I've never had dreams about fame or fortune related to writing. It seems odd to pretty much everyone I tell, but it's true. I have never felt that sense of urgency to get my work out and published either. If there is a vanity I will confess to, it's that I hope to one day write something worthy (and I use the term loosely) of some critic's acclaim.
My career explains, I think, why I'm indifferent to the idea of fame and money when it comes to writing. I'm neither rich nor famous, but I have experienced a bizarre Cinderella story in my professional life. You could say that after years of toiling in obscurity in the suffocating world of government contracting and government service, a fairy godfather saw some potential in me and the next thing I knew, I was working for a start-up company, had a fancy job title, quadrupled my income, stock options, an unlimited expense account and was jetting all over the place, pretending to be a business person.
I say pretending because I have always felt like I'm playing a role when I'm working, and I am. I'm a sales representative. My wise Uncle Denis asked me a long time ago, how I'd answer a client's question, "what time is it?" Naturally, I shrugged and said I'd tell him the correct time. Uncle Denis shook his head. "You ask him what time he wants it to be." That's sales.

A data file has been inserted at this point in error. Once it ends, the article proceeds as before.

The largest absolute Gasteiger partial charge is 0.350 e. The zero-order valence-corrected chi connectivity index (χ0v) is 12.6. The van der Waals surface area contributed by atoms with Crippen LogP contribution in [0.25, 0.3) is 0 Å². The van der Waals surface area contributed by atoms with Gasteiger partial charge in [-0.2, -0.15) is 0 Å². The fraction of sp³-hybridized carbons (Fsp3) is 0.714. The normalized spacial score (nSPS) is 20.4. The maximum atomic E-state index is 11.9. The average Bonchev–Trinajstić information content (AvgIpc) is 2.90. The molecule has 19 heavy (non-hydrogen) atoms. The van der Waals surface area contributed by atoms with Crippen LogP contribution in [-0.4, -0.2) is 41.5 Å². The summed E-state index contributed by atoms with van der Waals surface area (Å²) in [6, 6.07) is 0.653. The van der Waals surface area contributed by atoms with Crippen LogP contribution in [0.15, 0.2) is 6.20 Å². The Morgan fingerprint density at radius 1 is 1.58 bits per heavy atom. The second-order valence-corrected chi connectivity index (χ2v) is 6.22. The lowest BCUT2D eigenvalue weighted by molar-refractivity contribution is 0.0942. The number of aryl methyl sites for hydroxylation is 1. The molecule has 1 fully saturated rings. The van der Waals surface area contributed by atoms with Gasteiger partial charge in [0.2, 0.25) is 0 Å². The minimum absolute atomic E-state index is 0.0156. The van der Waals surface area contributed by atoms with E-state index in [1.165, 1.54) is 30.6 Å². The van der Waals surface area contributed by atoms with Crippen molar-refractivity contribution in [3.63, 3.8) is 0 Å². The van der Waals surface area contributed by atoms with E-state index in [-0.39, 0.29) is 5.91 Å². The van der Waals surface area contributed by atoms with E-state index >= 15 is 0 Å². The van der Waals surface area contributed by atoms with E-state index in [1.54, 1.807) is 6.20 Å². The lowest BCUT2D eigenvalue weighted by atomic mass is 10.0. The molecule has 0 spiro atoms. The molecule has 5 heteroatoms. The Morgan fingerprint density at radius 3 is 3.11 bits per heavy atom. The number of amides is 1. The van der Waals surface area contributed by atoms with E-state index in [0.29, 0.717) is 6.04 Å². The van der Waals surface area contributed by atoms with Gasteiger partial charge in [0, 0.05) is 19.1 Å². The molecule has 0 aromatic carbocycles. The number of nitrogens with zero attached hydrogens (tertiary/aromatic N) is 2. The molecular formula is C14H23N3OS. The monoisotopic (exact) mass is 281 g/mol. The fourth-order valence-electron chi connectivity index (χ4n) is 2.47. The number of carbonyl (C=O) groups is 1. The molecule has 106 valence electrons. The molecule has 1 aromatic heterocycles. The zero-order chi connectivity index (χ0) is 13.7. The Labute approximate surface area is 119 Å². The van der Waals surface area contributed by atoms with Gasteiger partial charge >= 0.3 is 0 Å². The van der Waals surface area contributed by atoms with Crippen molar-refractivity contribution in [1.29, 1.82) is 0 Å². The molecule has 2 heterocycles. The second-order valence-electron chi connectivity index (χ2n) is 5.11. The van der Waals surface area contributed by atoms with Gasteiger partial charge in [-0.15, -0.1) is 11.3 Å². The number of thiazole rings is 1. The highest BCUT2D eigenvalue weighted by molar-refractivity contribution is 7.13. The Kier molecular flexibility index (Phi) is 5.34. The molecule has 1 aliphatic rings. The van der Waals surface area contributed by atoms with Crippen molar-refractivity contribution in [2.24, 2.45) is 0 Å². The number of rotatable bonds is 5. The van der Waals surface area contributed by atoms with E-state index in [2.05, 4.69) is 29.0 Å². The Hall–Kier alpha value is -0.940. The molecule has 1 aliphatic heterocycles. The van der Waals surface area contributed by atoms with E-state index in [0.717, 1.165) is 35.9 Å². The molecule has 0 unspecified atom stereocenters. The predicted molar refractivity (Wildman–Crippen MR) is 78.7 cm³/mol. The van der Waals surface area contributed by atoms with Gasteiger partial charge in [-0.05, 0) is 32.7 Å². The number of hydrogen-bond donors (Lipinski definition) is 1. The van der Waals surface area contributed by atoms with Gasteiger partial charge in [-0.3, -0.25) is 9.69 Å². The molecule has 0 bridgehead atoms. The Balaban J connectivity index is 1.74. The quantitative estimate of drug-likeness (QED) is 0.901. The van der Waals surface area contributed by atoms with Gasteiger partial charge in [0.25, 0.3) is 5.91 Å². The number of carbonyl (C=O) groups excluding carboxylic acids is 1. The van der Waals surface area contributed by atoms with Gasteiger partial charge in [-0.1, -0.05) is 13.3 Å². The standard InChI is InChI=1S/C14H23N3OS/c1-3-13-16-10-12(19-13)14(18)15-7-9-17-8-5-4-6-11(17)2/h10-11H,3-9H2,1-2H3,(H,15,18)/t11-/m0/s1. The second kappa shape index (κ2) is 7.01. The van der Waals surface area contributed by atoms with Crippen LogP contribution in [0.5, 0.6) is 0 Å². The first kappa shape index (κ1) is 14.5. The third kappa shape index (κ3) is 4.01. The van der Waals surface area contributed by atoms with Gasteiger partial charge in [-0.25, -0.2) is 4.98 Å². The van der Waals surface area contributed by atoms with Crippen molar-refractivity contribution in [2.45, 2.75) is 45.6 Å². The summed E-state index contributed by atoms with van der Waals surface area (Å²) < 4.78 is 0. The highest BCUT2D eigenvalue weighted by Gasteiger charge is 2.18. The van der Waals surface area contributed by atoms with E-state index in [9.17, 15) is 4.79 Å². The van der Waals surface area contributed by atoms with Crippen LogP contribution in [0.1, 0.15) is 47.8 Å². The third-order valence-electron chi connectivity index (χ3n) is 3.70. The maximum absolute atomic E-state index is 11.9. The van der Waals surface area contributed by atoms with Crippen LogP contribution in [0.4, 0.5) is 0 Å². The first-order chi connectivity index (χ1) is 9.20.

For the first couple of months, I felt like a fraud. All of these other sales guys and business men (they are almost all men) were confident, cocky even and they knew what they were doing. Sometimes I'd listen to what they said and I'd think that it didn't make sense to me, but I must just be stupid. I must not get it. And then it hit me like a Wylie Coyote anvil dropped on my head. Holy shit. They don't know anything more than I do. They just act like they do.
That revelation freed me of my lifelong anxiety about whether or not I was good enough, smart enough or gosh darn it, whether people liked me or not. For more than eight years I've been the top sales rep in my company (and the only woman). Now and then I get a little maudlin and I think maybe I'm wasting my time, maybe I should be out doing something more meaningful and trying to save the world, but then I remember all the things this job has allowed me to do and I'm grateful. The executives listen to what I say and ask what I think, I get to work from home and set my own schedule and for the most part, I do what I want to do. The income has given me the freedom to travel when I want to and to save for the future so that I may one day retire. And when I really think hard about it, the interaction with so many people from such different walks of life, different jobs, different countries and different values and opinions provides a wealth of material for creating stories and fiction.
Several days ago, I read this post about writers and work at The Quarterly Conversation and I found that it comforted me.